Cover Image

PAPERBACK
$49.00



View/Hide Left Panel

the log10(TD50) and log10(MDT) reported in Figure 2 for the multistage and Weibull models. As further confirmation of this, we used the analytical approach in annex D to determine the correlation as a function of the shape parameter k in the Weibull model for a spontaneous tumor response rates of P(0) = 0.10 (Table 2). These results indicate that the correlation remains high for all values of k, increasing from about 0.9 for k near zero to almost 1 for large values of k.

3.5 Genotoxic vs. Nongenotoxic Carcinogens

Goodman & Wilson (1992) compared the dependence of the TD50 on the MTD for 217 genotoxic and nongenotoxic chemicals subjected to rodent bioassay within the U.S. National Toxicology Program. In this study, segregation of genotoxic and nongenotoxic carcinogens was done primarily on the basis of structural alerts and mutagenicity in Salmonella as described by Ashby & Tennant (1988). This analysis demonstrated that the TD50 for both genotoxic and nongenotoxic rodent carcinogens was highly correlated with the MTD. The authors found that the variability

TABLE 2 Correlationa Between Carcinogenic Potency and the Maximum Tolerated Dose as a Function of the Weibull Shape Parameter k

Weibull Shape Parameter k

ρ = Corr (log10TD50, log10MTD)

0.0b

0.944

0.5

0.946

1.0

0.965

3.0

0.994

5.0

0.998

b

1.000

aBased on assumptions in annex D.

bLimiting cases as k → 0, ∞.



The National Academies | 500 Fifth St. N.W. | Washington, D.C. 20001
Copyright © National Academy of Sciences. All rights reserved.
Terms of Use and Privacy Statement



Below are the first 10 and last 10 pages of uncorrected machine-read text (when available) of this chapter, followed by the top 30 algorithmically extracted key phrases from the chapter as a whole.
Intended to provide our own search engines and external engines with highly rich, chapter-representative searchable text on the opening pages of each chapter. Because it is UNCORRECTED material, please consider the following text as a useful but insufficient proxy for the authoritative book pages.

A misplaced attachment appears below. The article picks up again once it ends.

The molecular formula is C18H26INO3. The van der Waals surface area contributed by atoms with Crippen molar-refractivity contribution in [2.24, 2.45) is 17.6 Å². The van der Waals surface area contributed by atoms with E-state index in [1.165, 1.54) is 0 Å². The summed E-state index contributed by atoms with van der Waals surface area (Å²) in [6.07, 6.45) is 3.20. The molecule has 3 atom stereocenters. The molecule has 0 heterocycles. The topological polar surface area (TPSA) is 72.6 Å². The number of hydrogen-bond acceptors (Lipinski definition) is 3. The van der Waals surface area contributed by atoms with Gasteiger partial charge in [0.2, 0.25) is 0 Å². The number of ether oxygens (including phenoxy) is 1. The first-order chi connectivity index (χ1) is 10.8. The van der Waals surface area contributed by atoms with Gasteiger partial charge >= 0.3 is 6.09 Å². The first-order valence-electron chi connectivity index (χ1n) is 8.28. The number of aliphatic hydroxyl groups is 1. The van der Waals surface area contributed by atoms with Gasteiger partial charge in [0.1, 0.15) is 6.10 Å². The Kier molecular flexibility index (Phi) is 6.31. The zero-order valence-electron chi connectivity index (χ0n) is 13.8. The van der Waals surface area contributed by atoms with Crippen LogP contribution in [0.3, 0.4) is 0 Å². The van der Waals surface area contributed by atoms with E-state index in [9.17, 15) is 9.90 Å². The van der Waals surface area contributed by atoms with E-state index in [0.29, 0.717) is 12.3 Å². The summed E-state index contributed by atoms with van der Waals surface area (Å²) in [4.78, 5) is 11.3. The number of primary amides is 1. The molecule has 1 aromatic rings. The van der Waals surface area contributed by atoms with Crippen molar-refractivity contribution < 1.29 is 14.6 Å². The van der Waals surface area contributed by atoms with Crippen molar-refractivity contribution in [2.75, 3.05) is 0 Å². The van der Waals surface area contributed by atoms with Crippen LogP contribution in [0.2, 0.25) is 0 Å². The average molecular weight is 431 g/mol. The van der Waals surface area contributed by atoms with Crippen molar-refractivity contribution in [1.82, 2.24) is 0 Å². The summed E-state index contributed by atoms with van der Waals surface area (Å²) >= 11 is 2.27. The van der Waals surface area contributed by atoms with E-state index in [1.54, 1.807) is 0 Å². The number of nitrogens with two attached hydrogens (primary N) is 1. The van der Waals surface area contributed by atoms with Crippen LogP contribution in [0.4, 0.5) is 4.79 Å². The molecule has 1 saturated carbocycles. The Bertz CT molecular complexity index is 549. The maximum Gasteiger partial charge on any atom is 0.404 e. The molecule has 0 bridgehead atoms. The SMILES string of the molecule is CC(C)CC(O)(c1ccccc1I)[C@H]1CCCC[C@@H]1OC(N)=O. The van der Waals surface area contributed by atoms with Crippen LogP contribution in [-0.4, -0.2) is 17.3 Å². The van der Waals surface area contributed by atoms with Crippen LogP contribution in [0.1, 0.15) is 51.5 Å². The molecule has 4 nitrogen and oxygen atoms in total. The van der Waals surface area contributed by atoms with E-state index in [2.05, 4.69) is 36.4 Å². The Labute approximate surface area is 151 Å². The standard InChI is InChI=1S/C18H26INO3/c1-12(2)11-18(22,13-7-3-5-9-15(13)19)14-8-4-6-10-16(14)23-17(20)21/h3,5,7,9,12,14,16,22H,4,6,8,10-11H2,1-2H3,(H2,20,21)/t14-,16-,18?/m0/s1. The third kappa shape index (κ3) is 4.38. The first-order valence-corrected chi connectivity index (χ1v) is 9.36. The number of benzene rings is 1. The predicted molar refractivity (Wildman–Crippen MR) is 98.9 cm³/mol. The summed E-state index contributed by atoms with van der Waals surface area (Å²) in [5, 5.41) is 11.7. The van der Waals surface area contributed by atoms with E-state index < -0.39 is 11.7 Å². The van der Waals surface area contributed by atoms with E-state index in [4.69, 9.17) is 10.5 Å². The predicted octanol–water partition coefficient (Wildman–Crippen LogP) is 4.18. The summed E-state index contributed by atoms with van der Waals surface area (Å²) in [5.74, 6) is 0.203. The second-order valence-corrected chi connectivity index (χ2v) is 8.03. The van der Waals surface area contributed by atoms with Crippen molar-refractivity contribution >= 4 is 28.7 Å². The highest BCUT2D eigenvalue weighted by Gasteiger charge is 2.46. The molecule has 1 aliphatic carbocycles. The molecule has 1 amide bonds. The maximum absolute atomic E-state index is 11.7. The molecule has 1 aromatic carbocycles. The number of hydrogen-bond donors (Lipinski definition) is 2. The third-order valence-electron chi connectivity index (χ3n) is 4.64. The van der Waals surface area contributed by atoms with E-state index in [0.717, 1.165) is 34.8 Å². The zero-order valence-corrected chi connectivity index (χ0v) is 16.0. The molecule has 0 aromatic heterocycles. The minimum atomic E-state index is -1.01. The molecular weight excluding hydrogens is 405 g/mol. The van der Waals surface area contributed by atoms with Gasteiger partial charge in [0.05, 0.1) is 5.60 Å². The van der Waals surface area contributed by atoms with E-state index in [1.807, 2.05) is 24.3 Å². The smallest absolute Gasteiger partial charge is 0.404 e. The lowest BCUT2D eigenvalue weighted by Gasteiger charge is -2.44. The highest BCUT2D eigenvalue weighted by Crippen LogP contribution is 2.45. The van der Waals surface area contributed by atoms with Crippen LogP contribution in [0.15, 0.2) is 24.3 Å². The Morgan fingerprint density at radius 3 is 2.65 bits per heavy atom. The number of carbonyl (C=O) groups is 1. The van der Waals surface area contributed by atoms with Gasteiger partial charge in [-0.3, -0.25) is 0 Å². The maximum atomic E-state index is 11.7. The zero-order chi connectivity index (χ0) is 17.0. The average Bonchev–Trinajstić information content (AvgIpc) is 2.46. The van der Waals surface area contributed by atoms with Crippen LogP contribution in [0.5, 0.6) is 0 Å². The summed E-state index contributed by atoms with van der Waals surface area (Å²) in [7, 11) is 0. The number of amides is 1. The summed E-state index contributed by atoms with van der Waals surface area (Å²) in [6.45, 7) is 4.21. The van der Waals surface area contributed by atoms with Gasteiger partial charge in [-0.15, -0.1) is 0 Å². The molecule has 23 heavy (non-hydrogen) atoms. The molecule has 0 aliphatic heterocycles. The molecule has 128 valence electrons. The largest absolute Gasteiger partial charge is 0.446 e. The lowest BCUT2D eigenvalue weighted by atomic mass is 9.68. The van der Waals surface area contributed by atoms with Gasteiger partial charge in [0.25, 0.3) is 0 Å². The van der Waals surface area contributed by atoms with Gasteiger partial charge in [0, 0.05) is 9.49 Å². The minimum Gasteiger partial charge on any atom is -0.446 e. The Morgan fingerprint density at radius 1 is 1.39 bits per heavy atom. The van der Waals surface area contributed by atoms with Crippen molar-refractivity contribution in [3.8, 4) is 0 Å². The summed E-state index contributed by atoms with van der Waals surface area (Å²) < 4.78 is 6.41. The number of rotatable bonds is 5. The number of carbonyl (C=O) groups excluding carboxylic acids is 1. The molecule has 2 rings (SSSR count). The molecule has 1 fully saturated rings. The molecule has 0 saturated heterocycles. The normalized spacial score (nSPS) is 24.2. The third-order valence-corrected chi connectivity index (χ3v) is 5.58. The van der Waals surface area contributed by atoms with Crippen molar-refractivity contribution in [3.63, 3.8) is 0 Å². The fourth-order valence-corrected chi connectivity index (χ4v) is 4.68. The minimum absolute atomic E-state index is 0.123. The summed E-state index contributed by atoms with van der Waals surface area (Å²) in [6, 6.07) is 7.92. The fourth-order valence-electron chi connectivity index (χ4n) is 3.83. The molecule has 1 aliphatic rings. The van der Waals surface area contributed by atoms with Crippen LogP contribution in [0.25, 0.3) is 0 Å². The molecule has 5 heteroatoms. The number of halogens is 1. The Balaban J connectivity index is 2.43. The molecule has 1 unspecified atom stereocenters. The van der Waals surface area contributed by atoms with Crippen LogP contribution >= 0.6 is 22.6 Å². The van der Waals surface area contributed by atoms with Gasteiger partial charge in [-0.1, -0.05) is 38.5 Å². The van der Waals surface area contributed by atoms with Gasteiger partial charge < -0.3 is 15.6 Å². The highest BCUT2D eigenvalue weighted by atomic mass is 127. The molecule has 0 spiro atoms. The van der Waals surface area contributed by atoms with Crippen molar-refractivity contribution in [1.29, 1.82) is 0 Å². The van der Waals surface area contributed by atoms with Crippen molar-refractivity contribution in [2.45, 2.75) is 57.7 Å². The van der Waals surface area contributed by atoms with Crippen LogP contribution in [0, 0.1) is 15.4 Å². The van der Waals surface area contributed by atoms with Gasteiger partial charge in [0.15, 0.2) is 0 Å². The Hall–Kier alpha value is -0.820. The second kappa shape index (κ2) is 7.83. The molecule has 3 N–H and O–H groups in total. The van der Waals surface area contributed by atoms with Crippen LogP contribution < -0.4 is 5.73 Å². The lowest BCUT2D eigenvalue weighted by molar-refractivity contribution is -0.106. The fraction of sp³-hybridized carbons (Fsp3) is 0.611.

Do not use for reproduction, copying, pasting, or reading; exclusively for search engines.

OCR for page 130
APPENDIX F 130 original typesetting files. Page breaks are true to the original; line lengths, word breaks, heading styles, and other typesetting-specific formatting, however, cannot be About this PDF file: This new digital representation of the original work has been recomposed from XML files created from the original paper book, not from the retained, and some typographic errors may have been accidentally inserted. Please use the print version of this publication as the authoritative version for attribution. the log10(TD50) and log10(MDT) reported in Figure 2 for the multistage and Weibull models. As further confirmation of this, we used the analytical approach in annex D to determine the correlation as a function of the shape parameter k in the Weibull model for a spontaneous tumor response rates of P (0) = 0.10 (Table 2). These results indicate that the correlation remains high for all values of k, increasing from about 0.9 for k near zero to almost 1 for large values of k. 3.5 Genotoxic vs. Nongenotoxic Carcinogens Goodman & Wilson (1992) compared the dependence of the TD50 on the MTD for 217 genotoxic and nongenotoxic chemicals subjected to rodent bioassay within the U.S. National Toxicology Program. In this study, segregation of genotoxic and nongenotoxic carcinogens was done primarily on the basis of structural alerts and mutagenicity in Salmonella as described by Ashby & Tennant (1988). This analysis demonstrated that the TD50 for both genotoxic and nongenotoxic rodent carcinogens was highly correlated with the MTD. The authors found that the variability TABLE 2 Correlationa Between Carcinogenic Potency and the Maximum Tolerated Dose as a Function of the Weibull Shape Parameter k Weibull Shape Parameter k ρ = Corr (log10TD50, log10MTD) 0.0b 0.944 0.5 0.946 1.0 0.965 3.0 0.994 5.0 0.998 ∞b 1.000 aBased on assumptions in annex D. bLimiting cases as k → 0, ∞.